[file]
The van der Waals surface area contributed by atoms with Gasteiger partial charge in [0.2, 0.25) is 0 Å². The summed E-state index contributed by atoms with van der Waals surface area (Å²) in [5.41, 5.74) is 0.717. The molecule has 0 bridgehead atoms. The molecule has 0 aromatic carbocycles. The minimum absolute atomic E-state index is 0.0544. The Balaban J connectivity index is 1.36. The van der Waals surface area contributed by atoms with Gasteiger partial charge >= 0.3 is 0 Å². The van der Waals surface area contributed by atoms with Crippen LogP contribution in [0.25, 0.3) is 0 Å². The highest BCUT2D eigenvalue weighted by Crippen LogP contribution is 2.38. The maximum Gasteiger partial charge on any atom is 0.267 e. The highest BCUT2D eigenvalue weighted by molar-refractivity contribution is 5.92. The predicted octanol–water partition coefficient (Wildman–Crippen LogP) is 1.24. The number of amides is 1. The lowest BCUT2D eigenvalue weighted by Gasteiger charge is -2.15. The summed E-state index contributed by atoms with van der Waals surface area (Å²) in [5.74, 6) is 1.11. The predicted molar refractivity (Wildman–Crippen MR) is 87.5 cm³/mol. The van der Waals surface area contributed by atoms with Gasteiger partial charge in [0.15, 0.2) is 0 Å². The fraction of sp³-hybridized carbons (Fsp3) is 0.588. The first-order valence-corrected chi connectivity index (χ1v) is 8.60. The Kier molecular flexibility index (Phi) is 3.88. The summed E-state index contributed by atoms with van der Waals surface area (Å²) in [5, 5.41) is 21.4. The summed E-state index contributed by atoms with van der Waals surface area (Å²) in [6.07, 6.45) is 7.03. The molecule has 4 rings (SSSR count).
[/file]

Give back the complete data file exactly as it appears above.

The van der Waals surface area contributed by atoms with Gasteiger partial charge in [0.2, 0.25) is 0 Å². The summed E-state index contributed by atoms with van der Waals surface area (Å²) in [5.41, 5.74) is 0.717. The molecule has 0 bridgehead atoms. The molecule has 0 aromatic carbocycles. The minimum absolute atomic E-state index is 0.0544. The Balaban J connectivity index is 1.36. The van der Waals surface area contributed by atoms with Gasteiger partial charge >= 0.3 is 0 Å². The van der Waals surface area contributed by atoms with Crippen LogP contribution in [0.25, 0.3) is 0 Å². The highest BCUT2D eigenvalue weighted by Crippen LogP contribution is 2.38. The maximum Gasteiger partial charge on any atom is 0.267 e. The highest BCUT2D eigenvalue weighted by molar-refractivity contribution is 5.92. The predicted octanol–water partition coefficient (Wildman–Crippen LogP) is 1.24. The number of amides is 1. The lowest BCUT2D eigenvalue weighted by Gasteiger charge is -2.15. The summed E-state index contributed by atoms with van der Waals surface area (Å²) in [5.74, 6) is 1.11. The predicted molar refractivity (Wildman–Crippen MR) is 87.5 cm³/mol. The van der Waals surface area contributed by atoms with Gasteiger partial charge in [0.15, 0.2) is 0 Å². The fraction of sp³-hybridized carbons (Fsp3) is 0.588. The first-order valence-corrected chi connectivity index (χ1v) is 8.60. The Kier molecular flexibility index (Phi) is 3.88. The summed E-state index contributed by atoms with van der Waals surface area (Å²) in [5, 5.41) is 21.4. The summed E-state index contributed by atoms with van der Waals surface area (Å²) in [6.07, 6.45) is 7.03. The molecule has 4 rings (SSSR count).